AFFAIRS IN UTAH.
Preparations for Accession to Mormondom-The Drama flourishes in the Territory—Bear-fights, Weather, &c.
Correspondence of the New-York Times:
GREAT SALT LAKE CITY.
Friday April 26 1861
The present has been an important and extremely busy week in Mormondom, particularly in this Holy City. About two hundred teams have been assembling here, prior to their departure for the Missouri River, to fetch the "faithful," who feel disposed to "flee from the wrath to come," in the shape of "wars and rumors of wars," both in the New and Old Worlds. The wagons in this great company appeared to be of the best description that could be found in the Territory. They seemed to be loaded with a large amount of flour, or provisions of some kind. The teams, instead of being but two yoke of oxen per wagon amounted to four and five yoke per wagon and in some instances more. Thus about two thousand head of Mormon cattle are at this moment on their way to the States, "with their faces thither-ward." They are the very best kind of work-cattle, too, being young, likely, and generally in good condition. It is certainly a remarkable evidence of the extent and power of BRIGHAM YOUNG'S influence among the people here, that such a number of well appointed teams should respond to his call. For, remember, it does not appear that there is any cash or indeed any other pay, by which teamsters are to be recompensed for their sacrifice. The farmers must certainly feel rather weak-handed in the fields and in the canons the coming Summer, through the abstraction of so much locomotive power. But then, perhaps, they will be allowed some "claim" on the labor of the brethren," when they arrive in the Fall, to finish up the harvest-work, and replenish the woodpile from the rugged canons.
The theatre continues to be filled to overflowing two nights per week, Wednesdays and Saturdays, at the uniform and invariable—"Admission, fifty cents" No boxes, no gallery, but all pit. "Still Waters Run Deep," " All that Glitters is not Gold," "The Secret Agent," "Luke the Laborer," "Domestic Economy," "Rough Diamond," "Teddy Roe," with occasional intervening "Comic Songs," are a fair sample of the bills of fare offered on the Salt Lake boards. SHAKESPEARE is altogether ignored. The bard of Avon must shine elsewhere; at least there appears very little chance for him to be interpreted here.
The “Deseret Dramatic Association" is wholly an amateur company, and seems to be composed principally of BRIGHAM'S employees and their relatives, and altogether of "Saints," rather a unique circumstance in histrionic annals. As may be expected, in the higher walks of the art the members of the Association exhibit few excellencies. The fair performers, ungallant, though it be to say it, are scarcely on a par with their co-players of the sterner sex. I have not seen the first good actress at Salt Lake. Softly, I may be an incompetent judge, but such is my humble opinion.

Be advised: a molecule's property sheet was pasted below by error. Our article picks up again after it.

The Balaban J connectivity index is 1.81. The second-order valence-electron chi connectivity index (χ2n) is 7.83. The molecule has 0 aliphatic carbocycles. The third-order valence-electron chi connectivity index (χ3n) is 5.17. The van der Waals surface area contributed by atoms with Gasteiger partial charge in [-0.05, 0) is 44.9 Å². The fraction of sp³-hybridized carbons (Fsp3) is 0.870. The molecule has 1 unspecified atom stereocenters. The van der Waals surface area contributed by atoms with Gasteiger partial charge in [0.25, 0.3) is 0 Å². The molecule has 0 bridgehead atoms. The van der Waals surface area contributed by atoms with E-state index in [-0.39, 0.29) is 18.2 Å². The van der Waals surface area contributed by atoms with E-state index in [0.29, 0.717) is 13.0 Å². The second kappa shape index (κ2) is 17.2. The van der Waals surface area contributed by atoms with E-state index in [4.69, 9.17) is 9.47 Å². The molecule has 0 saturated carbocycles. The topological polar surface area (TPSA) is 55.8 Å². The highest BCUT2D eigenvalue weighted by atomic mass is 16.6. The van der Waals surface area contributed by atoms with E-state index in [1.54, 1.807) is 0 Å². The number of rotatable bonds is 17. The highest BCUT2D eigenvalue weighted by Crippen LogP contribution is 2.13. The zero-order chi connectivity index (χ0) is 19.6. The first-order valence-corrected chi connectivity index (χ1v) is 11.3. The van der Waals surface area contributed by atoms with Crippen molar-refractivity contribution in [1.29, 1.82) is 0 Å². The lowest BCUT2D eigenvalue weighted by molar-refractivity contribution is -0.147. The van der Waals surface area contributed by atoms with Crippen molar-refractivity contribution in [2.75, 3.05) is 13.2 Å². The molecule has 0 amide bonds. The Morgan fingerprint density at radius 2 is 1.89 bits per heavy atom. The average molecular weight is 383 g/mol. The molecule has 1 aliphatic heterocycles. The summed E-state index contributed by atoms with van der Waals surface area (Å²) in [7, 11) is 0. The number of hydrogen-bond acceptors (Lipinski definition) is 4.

But the minor points, as a general thing, are well sustained. Low comedy is very creditably interpreted in the Social Hall. Here there is a gusto, a keen relish for the parts, and a thorough realization of the spirit of the play, not always universal on stages where "stars" are wont to shine.
A certain New-York newspaper, some time back, took a telescopic view of the newspaperial future, when telegrams and advertisements would be the sole contents of the daily sheet, to say nothing of the hebdomanals. That time must be near at hand, at least it cannot be far ahead of the preheat Salt Lake papers, for they consider it necessary, or, any way, advisable, to apologize for the monopoly which "Pony" has obtained in their pages. The Mountaineer can only afford two columns of primer, mostly leaded, for local news and politics. The essasistic? procivities of the editor, observable in early days, are no match for the Pony's gallop, and have evidently gone under. So, unless that quadruped and the North and the South resolve to be a little more merciful, Utah folks will scarcely learn what is under way in their own territory, but will know Sumter and Pickens, and Charleston and Pensacola like a book.
A Mr. RHODES, who resides on his ranche in one of the elevated little valleys near the sources of the Weber, and the Provo Rivers, was out late y on horseback, and chancing to meet with a grizzly, he fired and wounded Bruin who, not relishing the salutation, made motions for a closer interview. Bad luck to the horse, he was so frightened that he stood stock still, and Master Grizzly, coming up, grabbed his tail. In a short time, the bear relaxing his grip, perhaps to take a more advantageous one, if possible, the horse concluded that it was high time to “put," which he did, at a 2:40 pace, leaving Bruin alone in his glory. Not definitively, though, for Mr. RHODES, having reloaded his rifle, returned to the encounter, and had the good fortune to see eight hundred pounds of fat bear beef effectually kiss the ground.
The weather the past week has been stormy at times—rain and snow falling, though not very much of either. Sharp frosts occur in the night. Currant trees are in full bloom, and peach trees are beginning to disclose their beauty. Garden vegetables grow very slowly, in consequence of the coldness of the weather. Grass is not much advanced.
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